extending between any two offices.
In keeping with one aspect of the invention, these and other objects are accomplished by means of Separate conference bridges, each bridge being located at a different one of many widely scattered geographical areas. A number of line circuits are connected to each of these bridges in a manner which maintains the conference balance regardless of the number of conferee lines added to the bridge, up to the allowable maximum number of lines.
To set up a conference, an operator uses automatic switches to connect each conferee to an individually associated line circuit in the,conference bridge. If the conferees are located at different ofces in scattered geographical areas, the operator uses the automatic switches to connect a trunk line between conference bridge line circuits in the two ofices. Thereafter, the operator may gain access to the automatic switching equipment at the distant oflice and complete the setting up of the conference by adding on the conferees. If still more offices are involved, the operator may seize them in the same manner, either directly or in tandem.
The above mentioned and other features and objects of this invention and the manner of obtaining them will become more apparent, and the invention itself will be best understood by reference to the following description of .an embodiment of the invention taken in conjunction With the accompanying drawings, in which:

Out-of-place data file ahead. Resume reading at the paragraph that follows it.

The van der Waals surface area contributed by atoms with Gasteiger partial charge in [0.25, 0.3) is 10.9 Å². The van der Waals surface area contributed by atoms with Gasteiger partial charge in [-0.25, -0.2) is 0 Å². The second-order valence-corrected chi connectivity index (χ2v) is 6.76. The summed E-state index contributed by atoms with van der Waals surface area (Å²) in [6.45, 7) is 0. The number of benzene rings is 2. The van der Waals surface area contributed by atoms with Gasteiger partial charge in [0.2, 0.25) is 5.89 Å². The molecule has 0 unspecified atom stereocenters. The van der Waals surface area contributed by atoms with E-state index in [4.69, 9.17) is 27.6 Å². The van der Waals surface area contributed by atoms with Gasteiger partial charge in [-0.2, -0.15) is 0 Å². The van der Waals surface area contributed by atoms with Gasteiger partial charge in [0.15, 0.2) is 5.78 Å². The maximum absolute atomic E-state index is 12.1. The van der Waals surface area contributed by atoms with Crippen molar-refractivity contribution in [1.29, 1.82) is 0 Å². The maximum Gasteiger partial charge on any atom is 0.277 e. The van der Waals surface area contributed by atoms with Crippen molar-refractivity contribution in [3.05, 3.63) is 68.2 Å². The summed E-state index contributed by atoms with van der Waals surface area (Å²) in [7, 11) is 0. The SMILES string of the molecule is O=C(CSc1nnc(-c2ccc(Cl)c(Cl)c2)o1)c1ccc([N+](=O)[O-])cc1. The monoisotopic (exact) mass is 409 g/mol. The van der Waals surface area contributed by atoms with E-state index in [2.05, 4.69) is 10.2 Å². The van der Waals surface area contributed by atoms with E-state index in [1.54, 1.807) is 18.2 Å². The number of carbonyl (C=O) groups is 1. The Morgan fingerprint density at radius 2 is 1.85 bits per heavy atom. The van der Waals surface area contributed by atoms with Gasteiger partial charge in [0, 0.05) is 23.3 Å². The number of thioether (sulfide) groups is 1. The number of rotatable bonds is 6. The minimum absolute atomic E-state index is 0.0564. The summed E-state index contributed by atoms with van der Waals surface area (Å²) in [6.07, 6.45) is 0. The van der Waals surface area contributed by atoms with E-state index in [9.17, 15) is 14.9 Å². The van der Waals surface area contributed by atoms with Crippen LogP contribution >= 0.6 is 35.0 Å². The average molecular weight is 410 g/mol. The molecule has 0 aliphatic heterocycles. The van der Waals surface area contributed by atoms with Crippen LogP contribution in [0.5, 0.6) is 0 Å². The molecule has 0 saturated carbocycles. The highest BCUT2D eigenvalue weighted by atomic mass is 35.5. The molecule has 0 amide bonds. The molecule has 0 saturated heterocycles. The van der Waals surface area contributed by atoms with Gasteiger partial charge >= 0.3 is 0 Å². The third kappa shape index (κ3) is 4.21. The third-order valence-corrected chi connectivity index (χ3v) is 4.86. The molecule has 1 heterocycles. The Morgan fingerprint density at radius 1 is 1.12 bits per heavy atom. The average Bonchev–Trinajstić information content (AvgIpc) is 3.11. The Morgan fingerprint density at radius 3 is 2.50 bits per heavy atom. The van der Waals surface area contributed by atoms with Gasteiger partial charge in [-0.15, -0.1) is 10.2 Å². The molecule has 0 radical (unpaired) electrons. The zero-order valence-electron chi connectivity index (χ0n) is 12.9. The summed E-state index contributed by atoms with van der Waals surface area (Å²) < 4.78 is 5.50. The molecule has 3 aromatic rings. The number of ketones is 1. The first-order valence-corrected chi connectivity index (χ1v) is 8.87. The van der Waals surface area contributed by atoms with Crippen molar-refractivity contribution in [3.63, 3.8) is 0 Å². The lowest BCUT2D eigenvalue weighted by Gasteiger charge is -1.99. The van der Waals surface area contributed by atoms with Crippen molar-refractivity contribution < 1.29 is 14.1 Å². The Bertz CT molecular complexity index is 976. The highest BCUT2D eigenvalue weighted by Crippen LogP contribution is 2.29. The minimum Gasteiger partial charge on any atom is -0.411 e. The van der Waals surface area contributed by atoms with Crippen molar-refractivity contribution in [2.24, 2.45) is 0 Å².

FIGS. l and 2 are block diagrams showing how a telephone system may be designed to incorporate the principles of the invention;
FIG. 3 shows how FIGS. l and 2 should be joined to provide a complete and understandable circuit; and
FIG. 4 is a schematic circuit diagram showing the pertinent parts of the circuitry required to complete the corresponding blocks in FIGS. l and 2 for providing the addon conference network.
Two exemplary ones of many widely scattered oiiices are shown in FIGS. l and 2. To emphasize the distance between these locations, one ofce is labeled Toronto and the other MontreaL since the described equipment has actually been installed in these particular cities. However, the equipment has also been installed in other cities, and the invention is not to be construed as necessarily limited by the characteristics of transmission between Montreal and Toronto.
The Toronto oce (FIG. l) has been selected to be described as the local office where the operator controls switches to set up the call. Here, 1an exemplary one of many subscriber line circuits 20 is connected to the line side of a concentration switching matrix 21, which may be constructed as shown in the above identified Cox et al. application. The concentration matrix 21 has access to a control link 22 which controls the establishment and supervision of a switch path. The link 22 has access to a register 23 via an auxiliary register access matrix 24. After a subscriber station goes oif hook, it is automatically connected through circuits 20-24, and the register returns dial tone.
Digital signals incoming from the subscriber line 20 are stored in the register 23 and then used to control automatic switches, here shown as a direction matrix 25. If these digital signals indicate that a conference call is required, the directional matrix 25 seizes an incoming manual conference trunk circuit 26 which leads directly into an operator position 27. The operator talks to the calling subscriber and then sets up the conference circuit. Any suitable class of service equipment (not shown) may be used to enable or restrict subscriber access to the conference equipment.